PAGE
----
• 1 AN/SPS-10 surface search RADAR[5]
  • AN/SPS-37 search RADAR[5]
  • AN/SPS-52 3D air search RADAR[5]
  • 4 AN/SPG-55 Terrier fire control RADAR[5][6]
  • AN/SQS-26 SONAR[5]
Armament As Leahy class

USS Bainbridge (CGN-25) was a nuclear-powered development of the Leahy-class. Originally a guided missile destroyer leader, the class was re-designated guided missile cruiser in 1975. As with USS Long Beach (CGN-9) and USS Enterprise (CVN-65), Bainbridge was the only member of its single-ship class.

Bainbridge was largely identical to the Leahy class[2]: 329  except for the replacement of the conventional design’s four 1,200 lb/in2 steam boilers with two D2G reactors, and related increases in displacement, length and beam.[2]: 331 Bainbridges engineering department carried 7 officers and 156 enlisted men—respectively 3 and 42 more than a contemporary steam-powered vessel.[2]: 331 

The lessons learned on Bainbridge were later adapted to the next nuclear-powered ship, USS Truxtun (CGN-35) and the California and Virginia classes of nuclear-powered cruiser.[citation needed]

Ships in class[edit]

Name Pennant Builder Laid Down Launched Commissioned Decommissioned Fate
Leahy-class conventional cruiser
Leahy CG-16 Bath Iron Works, Bath 3 December 1959 1 July 1961 4 August 1962 1 October 1993 Broken up at Brownsville, 2005
Harry E. Yarnell CG-17 31 May 1960 9 December 1961 2 February 1963 29 October 1993 Broken up at Philadelphia, 2002
Worden CG-18 9 September 1961 2 June 1962 3 August 1963 1 October 1993 Sunk as target, 17 June 2000
Dale CG-19 New York Shipbuilding Corporation, Camden 6 September 1960 28 June 1962 23 November 1963 27 September 1994 Sunk as target, 6 April 2000
Richmond K. Turner CG-20 9 January 1961 6 April 1963 13 June 1964 13 April 1995 Sunk as target, 9 August 1998
Gridley CG-21 Lockheed Shipbuilding and Construction Company, Seattle 15 July 1960 31 July 1961 25 May 1963 21 January 1994 Broken up at Brownsville, 2005
England CG-22 Todd Shipyards, San Pedro 4 October 1960 6 March 1962 7 December 1963 21 January 1994 Broken up at Brownsville, 2004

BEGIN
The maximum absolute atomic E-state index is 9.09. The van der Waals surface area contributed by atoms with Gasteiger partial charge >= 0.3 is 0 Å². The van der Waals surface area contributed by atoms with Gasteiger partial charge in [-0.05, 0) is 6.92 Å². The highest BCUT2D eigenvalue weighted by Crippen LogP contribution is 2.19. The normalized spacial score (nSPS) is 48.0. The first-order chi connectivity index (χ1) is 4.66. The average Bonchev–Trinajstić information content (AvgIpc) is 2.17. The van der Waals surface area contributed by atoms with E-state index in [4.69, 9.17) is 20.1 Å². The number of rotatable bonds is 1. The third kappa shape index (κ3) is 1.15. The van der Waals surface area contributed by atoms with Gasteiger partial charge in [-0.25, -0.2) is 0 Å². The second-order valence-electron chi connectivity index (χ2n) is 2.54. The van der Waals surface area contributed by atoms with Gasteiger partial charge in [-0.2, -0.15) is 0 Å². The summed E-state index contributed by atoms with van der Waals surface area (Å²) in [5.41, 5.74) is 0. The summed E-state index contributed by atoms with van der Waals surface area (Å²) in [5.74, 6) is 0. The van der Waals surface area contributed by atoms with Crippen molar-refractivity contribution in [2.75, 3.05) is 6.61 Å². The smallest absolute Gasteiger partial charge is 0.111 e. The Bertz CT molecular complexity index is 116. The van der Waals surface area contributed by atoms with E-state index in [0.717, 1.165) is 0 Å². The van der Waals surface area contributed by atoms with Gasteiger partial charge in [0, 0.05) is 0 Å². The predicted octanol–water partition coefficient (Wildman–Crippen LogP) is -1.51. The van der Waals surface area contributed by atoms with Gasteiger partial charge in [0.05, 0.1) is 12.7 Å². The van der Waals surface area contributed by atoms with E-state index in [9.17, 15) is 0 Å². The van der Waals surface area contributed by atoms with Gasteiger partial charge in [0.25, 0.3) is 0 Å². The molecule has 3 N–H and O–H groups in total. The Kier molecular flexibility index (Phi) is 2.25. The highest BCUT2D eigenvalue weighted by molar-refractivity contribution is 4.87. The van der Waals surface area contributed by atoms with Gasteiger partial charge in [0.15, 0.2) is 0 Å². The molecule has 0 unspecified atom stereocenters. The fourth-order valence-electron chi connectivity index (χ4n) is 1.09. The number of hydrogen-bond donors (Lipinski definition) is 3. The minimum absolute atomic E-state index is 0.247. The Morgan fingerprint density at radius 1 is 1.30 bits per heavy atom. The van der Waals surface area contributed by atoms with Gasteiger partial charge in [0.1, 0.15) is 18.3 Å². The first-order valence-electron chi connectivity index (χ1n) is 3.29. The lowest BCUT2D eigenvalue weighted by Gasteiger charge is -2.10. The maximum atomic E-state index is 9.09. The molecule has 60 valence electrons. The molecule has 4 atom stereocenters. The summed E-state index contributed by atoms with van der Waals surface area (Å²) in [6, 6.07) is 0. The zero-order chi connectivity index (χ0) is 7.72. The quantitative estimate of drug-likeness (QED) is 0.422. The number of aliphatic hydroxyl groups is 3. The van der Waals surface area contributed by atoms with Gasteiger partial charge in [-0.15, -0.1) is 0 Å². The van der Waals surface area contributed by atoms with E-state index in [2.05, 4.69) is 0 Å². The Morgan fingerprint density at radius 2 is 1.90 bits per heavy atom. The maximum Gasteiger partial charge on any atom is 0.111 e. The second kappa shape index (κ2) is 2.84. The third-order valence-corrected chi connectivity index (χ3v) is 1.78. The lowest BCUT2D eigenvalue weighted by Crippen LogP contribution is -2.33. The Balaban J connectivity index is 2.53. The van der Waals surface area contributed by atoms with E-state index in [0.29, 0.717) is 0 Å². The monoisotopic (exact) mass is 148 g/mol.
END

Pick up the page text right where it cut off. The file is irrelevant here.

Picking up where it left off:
Halsey CG-23 San Francisco Naval Shipyard 26 August 1960 15 January 1962 20 July 1963 28 January 1994 Broken up at Brownsville, 2003
Reeves CG-24 Puget Sound Naval Shipyard, Bremerton 1 July 1960 12 May 1962 15 May 1964 12 November 1993 Sunk as target, 1 June 2001
Bainbridge-class nuclear powered cruiser
Bainbridge CGN-25 Bethlehem Steel Corporation, Quincy 5 May 1959 15 April 1961 6 October 1962 13 September 1996 Disposed of through Ship-Submarine Recycling Program at Bremerton, 1999


See also[edit]


  1. ^ “A Historical Review of Cruiser Characteristics, Roles and Missions”. Future Concepts And Surface Ship Design Group (05D), Naval Sea Systems Command, Department of the Navy. 28 March 2005. Retrieved 29 May 2012.
  2. ^ a b c d e Friedman, Norman (2004) [1982], U.S. Destroyers: An Illustrated Design History, Illustrated Design Histories (revised, illustrated ed.), Annapolis, MD, United States: Naval Institute Press, pp. 327–334, ISBN 9781557504425, OCLC 51861947, retrieved October 13, 2012, The Bainbridge was essentially a nuclear version of the Leahy class.
  3. ^ Jane’s American fighting ships of the 20th century / compiled and edited by John Moore; preface by M. Staser Holcomb. New York, N.Y. Mallard Press, 1991. ISBN 0-7924-5626-2
  4. ^ CG-16 Leahy class
  5. ^ a b c d e Blackman, Raymond V. B. Jane’s Fighting Ships (1970/71) p.430
  6. ^ Polmar, Norman “The U.S. Navy: Shipboard Radars” United States Naval Institute Proceedings December 1978 p.144

External links[edit]